Tokimonsta, Dumbfoundead, and Far East Movement combined forces to put on a fourth rendition of their Spam N Eggs festival last week, a one night event that pays ode to the K-town music scene. A wide array of notable artists – from Chuck Inglish and Starkey to special guest Boys Noize –stepped into the the legendary Park Plaza Hotel to pay their respects.
From the main lobby to the "Eggs" ballroom to the outdoor "Spam" patio, the space for this event was sold to capacity, but when powerhouses Far East Movement hit the stage at 11, there was still plenty of space in the back-half of the patio to freely perform acrobatics, insta-selfies, and twerk (not necessarily in that order). Both the Spam Patio and the Eggs Ballroom sported large, metal-beamed stages that both had giant LED screens that reacted with various arrays of visuals in response to the music. A highlight was the spotlights emerging like eyes in the night from the Patio's stage design.
All night, the fans came in droves to the Spam Patio. By the end of Leisure Sports Players Club, in what seemed like in a mere instant, a blink of an eye, the crowd doubled, the visuals morphed, and Mr. Carmack walked on the stage. Early into Carmack's set, the thump of his bass shook the whole patio. I was getting ready for a Bobby Shmurda "Hot Nigga" remix to drop any minute, but then he seamlessly shifted into Flylo-esque Until the Quiet Comes sound collages - a chill-out vibe that greeted the incoming crowd.
Cruising into the Ballroom after Mr Carmack's set, I was slammed by the audio gravitas of Rell the Soundbender's heavily layered bass tones. It was weirdly kinda shoegazey. Unlike Carmack who let up off the tension after a while, Rell successfully simulated a San Andrean earthquake by pushing the giant arching subs to their limits. I stood there in awe before walking a couple feet and having my mind blown again by the radically different, hip hop-centric set going down in the gold room by yet another artist I've never heard of - Boogie.
Proh connected me with fellow Far East comrade Kev, who gave me some insight on the scene: "We grew up here we started here. When you're driving down the streets you really get a sense of the growth," he began. "The multicultural aspect of [Los Angeles] influences Far East Movement every time we do a project, album or a tour. Nothing beats coming home 'cause you can't miss this!"
Before I went back out to the patio to catch Far East Movement, I got a chance to talk to up-and-coming rhymesayer Yultron (Peep: Flexin) off the cuff about the huge variety of people in the scene, how mainstream has changed, the works.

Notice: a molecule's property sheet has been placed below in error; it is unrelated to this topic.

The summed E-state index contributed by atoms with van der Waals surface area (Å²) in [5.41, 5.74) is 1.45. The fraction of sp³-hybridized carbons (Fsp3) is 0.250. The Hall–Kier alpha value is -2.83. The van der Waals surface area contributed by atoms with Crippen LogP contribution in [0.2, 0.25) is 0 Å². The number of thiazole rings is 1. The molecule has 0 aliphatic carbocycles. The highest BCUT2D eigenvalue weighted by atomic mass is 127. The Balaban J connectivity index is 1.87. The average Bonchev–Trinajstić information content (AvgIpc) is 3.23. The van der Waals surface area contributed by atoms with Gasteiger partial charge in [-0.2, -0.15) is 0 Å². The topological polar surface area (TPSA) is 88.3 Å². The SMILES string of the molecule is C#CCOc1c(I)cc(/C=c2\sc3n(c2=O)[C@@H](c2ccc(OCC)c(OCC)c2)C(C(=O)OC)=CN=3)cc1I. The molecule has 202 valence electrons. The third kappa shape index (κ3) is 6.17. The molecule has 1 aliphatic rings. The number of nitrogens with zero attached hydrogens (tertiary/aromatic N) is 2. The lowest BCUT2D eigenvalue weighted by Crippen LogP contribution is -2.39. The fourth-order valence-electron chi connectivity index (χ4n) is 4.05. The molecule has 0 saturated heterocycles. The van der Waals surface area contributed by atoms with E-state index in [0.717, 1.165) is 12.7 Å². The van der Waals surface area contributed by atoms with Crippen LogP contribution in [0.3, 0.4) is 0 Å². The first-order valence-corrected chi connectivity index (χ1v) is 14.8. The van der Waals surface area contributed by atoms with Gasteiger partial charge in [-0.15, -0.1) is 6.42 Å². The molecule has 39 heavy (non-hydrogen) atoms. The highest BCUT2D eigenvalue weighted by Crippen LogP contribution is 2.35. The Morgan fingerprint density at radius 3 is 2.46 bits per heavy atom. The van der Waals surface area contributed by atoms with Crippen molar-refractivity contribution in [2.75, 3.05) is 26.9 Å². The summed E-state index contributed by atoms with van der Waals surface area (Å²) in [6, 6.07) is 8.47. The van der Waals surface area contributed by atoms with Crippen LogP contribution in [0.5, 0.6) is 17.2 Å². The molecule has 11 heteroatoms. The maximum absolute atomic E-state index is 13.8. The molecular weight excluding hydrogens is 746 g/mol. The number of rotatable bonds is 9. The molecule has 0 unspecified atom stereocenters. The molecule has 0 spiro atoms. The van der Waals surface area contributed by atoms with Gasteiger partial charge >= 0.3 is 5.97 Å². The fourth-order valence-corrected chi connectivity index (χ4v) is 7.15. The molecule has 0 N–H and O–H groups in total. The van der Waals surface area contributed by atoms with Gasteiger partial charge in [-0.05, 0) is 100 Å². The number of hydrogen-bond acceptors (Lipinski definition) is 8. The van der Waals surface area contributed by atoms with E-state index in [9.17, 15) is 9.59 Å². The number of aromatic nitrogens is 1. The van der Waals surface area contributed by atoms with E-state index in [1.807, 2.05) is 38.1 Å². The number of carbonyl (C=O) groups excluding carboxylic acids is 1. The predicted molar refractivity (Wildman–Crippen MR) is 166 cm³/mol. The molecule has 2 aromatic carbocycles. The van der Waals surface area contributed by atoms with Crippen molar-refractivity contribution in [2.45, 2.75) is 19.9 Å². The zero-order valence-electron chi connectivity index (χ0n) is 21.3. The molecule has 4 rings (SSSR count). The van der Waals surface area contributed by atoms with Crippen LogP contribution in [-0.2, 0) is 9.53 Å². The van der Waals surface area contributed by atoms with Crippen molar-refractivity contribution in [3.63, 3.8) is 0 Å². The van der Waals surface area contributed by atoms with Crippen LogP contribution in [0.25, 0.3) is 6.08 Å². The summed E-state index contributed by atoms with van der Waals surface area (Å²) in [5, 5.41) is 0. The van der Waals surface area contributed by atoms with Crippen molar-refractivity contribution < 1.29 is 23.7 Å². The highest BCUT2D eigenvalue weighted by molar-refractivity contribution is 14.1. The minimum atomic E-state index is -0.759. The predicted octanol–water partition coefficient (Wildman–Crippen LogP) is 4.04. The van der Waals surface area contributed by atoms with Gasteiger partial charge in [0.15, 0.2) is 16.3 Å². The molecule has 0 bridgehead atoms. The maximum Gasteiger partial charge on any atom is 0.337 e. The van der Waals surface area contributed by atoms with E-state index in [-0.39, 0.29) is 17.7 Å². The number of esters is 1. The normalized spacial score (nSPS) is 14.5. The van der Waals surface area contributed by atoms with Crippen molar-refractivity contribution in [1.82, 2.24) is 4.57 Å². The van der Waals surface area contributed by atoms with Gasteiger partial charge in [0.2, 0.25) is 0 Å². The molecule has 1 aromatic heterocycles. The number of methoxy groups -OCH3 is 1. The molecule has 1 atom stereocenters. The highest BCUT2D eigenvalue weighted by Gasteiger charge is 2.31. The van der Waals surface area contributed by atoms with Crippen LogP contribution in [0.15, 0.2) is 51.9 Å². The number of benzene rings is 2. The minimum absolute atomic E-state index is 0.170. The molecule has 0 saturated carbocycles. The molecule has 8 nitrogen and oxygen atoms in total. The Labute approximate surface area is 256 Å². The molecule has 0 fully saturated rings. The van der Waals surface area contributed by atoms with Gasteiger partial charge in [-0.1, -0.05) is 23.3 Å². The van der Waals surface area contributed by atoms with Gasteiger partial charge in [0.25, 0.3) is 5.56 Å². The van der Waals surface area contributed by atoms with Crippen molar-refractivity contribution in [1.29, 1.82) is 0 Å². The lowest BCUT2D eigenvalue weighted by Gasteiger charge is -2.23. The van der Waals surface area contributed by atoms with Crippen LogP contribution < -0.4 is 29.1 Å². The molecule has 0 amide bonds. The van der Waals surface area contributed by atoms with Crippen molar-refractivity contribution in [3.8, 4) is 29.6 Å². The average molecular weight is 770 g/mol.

"It's crazy to see that what is street music now is what mainstream is," he told me. "You could put yourself online and millions of people will listen to it without the mainstream major label support – without the system telling you what's cool, what's mainstream, what to listen to"
These three introduced themselves (from left to right) as Space Faerie, Black Magic, and Project Doll. When I asked themto describe Spam n Eggs in one word, they exclaimed, "Rabbit hole!" (That's two words, btw). I asked if they were on drugs. Space Faerie responded, "We had our days with help from our chemical friends. But tonight we're here to support our Low End Theory homies. And for the record it's spelt F-A-E-R-I-E." duly noted Madam Fairy.
Then came the surprise. Boys Noize, sporting his signature unibrow, came on at the apex of the night with the crowd roaring, and from the lobby to the patio the hotel had finally reached capacity. Boys Noize who was one of two special guests of the night, brought his signature hard techno edge into the patio's mix. The crowd had certainly broken a sweat when belting their favorite lines during Far East's set earlier, but tracks from Boys Noize's Go Hard EP awoke the crowd with a determination to enjoy the rare set rather than pull out their phones to snapchat it.
Maybe his set brought too much energy, because it seemed the SpamnEggers were too rinsed to stick around for Starkey's riveting set of new material and live foray's into his Blaster EP material, but hey, it was approaching the 2am mark and K-Town is not Barcelona (unless you know the right people).
In the almost-morning scene fans with droopy eyes exited out of the patio bumping their heads down Park View. Random glimpses down Wilshire on the way home that night with Tokimonsta's "Realla" blasting in our earbuds - it just made sense, man. Koreatown's spectrum of sound, a culture hidden beneath its mid-wilshire scenery, is no doubt one of the few remaining jewels of the LA underground.